Are you just as excited as we are for the A Wrinkle in Time movie release? So many of us have loved and taught this book for decades that it’s beyond thrilling for us to see it finally come to the big screen. In celebration, we’re sharing some of our favorite A Wrinkle in Time activities for the classroom.
1. Pique their interest with wild news stories.
We love this idea from blogger TeachingSparkNotes: Before reading A Wrinkle in Time, she has students bring in unusual news stories about UFO sightings, psychic powers, or anything else not easily explained by current science. She then has students post the stories on a bulletin board, which they fill in as they dive into the novel.
2. Learn about tesseracts.
SOURCE: Griffin Weatherman
The characters in A Wrinkle in Time are able to time travel through tesseracts. While we haven’t quite made the same advances in real life, tesseracts are real mathematical objects. You can learn more about tesseracts and the math and science of A Wrinkle in Time by checking out our Follett Collection of videos and resources.
3. Design an A Wrinkle in Time board game.
SOURCE: Katie’s Klassroom
Blogger Katie Reisinger has her students design A Wrinkle in Time board games as a final assessment after reading the novel. Some create physical board games; others make electronic ones in PowerPoint. What a fun opportunity for students to flex their creative muscles!
4. Make art inspired by favorite scenes.
SOURCE: Northwind Arts Center
Students at Port Townsend School of the Arts chose their favorite scenes from A Wrinkle in Time to illustrate, using mural-making techniques. Each of the paintings corresponds to a quote. We love the variety of styles!
5. Create a map showing the world of A Wrinkle in Time.
Professional artist Andrew DeGraff designed this map of the beloved novel. (Visit the Follett Collection of A Wrinkle in Time resources to view the whole thing.) Wouldn’t it be fun to have students create their own maps of the book or of the characters’ journeys?
6. Make book trailers.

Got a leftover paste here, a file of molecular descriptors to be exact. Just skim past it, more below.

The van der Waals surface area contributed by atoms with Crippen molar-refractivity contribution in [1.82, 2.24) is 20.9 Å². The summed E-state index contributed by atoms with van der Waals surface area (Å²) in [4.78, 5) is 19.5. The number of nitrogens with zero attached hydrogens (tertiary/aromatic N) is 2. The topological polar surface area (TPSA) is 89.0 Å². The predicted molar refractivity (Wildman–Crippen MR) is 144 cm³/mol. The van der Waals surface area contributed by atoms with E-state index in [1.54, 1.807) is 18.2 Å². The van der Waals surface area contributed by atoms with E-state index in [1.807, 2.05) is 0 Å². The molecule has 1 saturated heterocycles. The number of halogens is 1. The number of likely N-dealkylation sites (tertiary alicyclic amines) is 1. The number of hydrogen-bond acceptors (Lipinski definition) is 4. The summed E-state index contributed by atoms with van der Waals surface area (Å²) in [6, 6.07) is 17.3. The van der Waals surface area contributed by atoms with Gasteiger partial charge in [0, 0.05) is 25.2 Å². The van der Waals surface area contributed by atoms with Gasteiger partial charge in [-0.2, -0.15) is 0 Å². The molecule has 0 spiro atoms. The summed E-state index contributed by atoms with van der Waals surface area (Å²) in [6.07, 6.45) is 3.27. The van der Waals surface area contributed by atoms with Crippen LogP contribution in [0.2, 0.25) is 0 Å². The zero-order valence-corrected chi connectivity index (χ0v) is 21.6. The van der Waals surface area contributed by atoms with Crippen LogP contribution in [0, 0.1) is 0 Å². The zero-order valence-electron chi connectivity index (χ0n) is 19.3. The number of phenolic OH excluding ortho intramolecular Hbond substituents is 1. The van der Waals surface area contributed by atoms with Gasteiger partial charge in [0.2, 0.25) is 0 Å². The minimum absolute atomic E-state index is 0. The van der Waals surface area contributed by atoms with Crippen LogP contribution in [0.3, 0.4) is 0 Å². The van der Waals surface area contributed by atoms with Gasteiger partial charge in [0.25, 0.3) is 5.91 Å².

There are some wonderful online examples of student-made book trailers for A Wrinkle in Time. You might compare them with the trailer for the Disney movie. What is similar? What is different? Ask students, based on the trailer, do they think the movie will be faithful to the book? Why or why not?
7. Read other time-travel stories and compare them to A Wrinkle in Time.
SOURCE: Harrison Densmore
Many other books for young readers explore time travel, including the Time Stoppers series by Carrie Jones and When You Reach Me by Rebecca Stead. Invite small groups to read one of these stories and then compare how time travel is treated in these books versus A Wrinkle in Time. This 3 Theories of Time Travel poster explains some of the most common treatments in popular culture.
8. Discuss what makes A Wrinkle in Time a work of science fiction.
SOURCE: Mrs. M’s Style
What elements are common to science fiction stories? What makes A Wrinkle in Time a work of science fiction? How is science fiction different than other fiction genres (e.g., realistic fiction, mystery, fantasy)?
9. Learn about the life of Madeleine L’Engle.
Did you know that A Wrinkle in Time was rejected by more than 30 publishers? You can learn more about Madeleine L’Engle’s life by checking out the resources available in the Follett Collection on A Wrinkle in Time.
10. Invite students to perform the story in 90 seconds.
SOURCE: James Kennedy
The 90-second Newbery film festival encourages students to retell famous stories in just a minute and a half. They’ll practice their summarizing skills, creativity, and teamwork with this one!